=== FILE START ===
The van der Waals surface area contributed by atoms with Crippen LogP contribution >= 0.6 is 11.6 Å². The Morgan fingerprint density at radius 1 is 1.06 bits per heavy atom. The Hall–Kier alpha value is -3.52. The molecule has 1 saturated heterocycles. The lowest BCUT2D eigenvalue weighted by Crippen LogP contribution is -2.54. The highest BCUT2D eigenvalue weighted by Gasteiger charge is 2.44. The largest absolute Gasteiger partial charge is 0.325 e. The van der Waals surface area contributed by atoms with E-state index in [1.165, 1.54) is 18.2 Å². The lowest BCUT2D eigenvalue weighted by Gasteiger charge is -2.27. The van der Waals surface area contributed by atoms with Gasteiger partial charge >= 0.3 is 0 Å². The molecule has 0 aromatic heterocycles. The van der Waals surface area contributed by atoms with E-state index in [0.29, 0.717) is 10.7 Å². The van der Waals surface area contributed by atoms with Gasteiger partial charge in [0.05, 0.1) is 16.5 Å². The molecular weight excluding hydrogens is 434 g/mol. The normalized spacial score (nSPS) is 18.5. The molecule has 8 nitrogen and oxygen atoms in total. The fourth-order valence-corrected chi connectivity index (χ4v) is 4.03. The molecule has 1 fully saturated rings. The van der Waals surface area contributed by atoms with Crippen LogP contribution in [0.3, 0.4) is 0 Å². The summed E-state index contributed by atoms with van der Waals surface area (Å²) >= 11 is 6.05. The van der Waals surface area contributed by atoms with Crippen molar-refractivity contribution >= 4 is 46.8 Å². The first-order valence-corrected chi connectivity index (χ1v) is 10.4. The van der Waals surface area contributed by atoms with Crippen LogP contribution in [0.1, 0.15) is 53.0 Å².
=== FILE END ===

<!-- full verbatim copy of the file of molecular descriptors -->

The van der Waals surface area contributed by atoms with Crippen LogP contribution >= 0.6 is 11.6 Å². The Morgan fingerprint density at radius 1 is 1.06 bits per heavy atom. The Hall–Kier alpha value is -3.52. The molecule has 1 saturated heterocycles. The lowest BCUT2D eigenvalue weighted by Crippen LogP contribution is -2.54. The highest BCUT2D eigenvalue weighted by Gasteiger charge is 2.44. The largest absolute Gasteiger partial charge is 0.325 e. The van der Waals surface area contributed by atoms with E-state index in [1.165, 1.54) is 18.2 Å². The lowest BCUT2D eigenvalue weighted by Gasteiger charge is -2.27. The van der Waals surface area contributed by atoms with Gasteiger partial charge >= 0.3 is 0 Å². The molecule has 0 aromatic heterocycles. The van der Waals surface area contributed by atoms with E-state index in [0.29, 0.717) is 10.7 Å². The van der Waals surface area contributed by atoms with Gasteiger partial charge in [0.05, 0.1) is 16.5 Å². The molecular weight excluding hydrogens is 434 g/mol. The normalized spacial score (nSPS) is 18.5. The molecule has 8 nitrogen and oxygen atoms in total. The fourth-order valence-corrected chi connectivity index (χ4v) is 4.03. The molecule has 1 fully saturated rings. The van der Waals surface area contributed by atoms with Crippen LogP contribution in [0.3, 0.4) is 0 Å². The summed E-state index contributed by atoms with van der Waals surface area (Å²) >= 11 is 6.05. The van der Waals surface area contributed by atoms with Crippen molar-refractivity contribution >= 4 is 46.8 Å². The first-order valence-corrected chi connectivity index (χ1v) is 10.4. The van der Waals surface area contributed by atoms with Crippen LogP contribution in [0.1, 0.15) is 53.0 Å².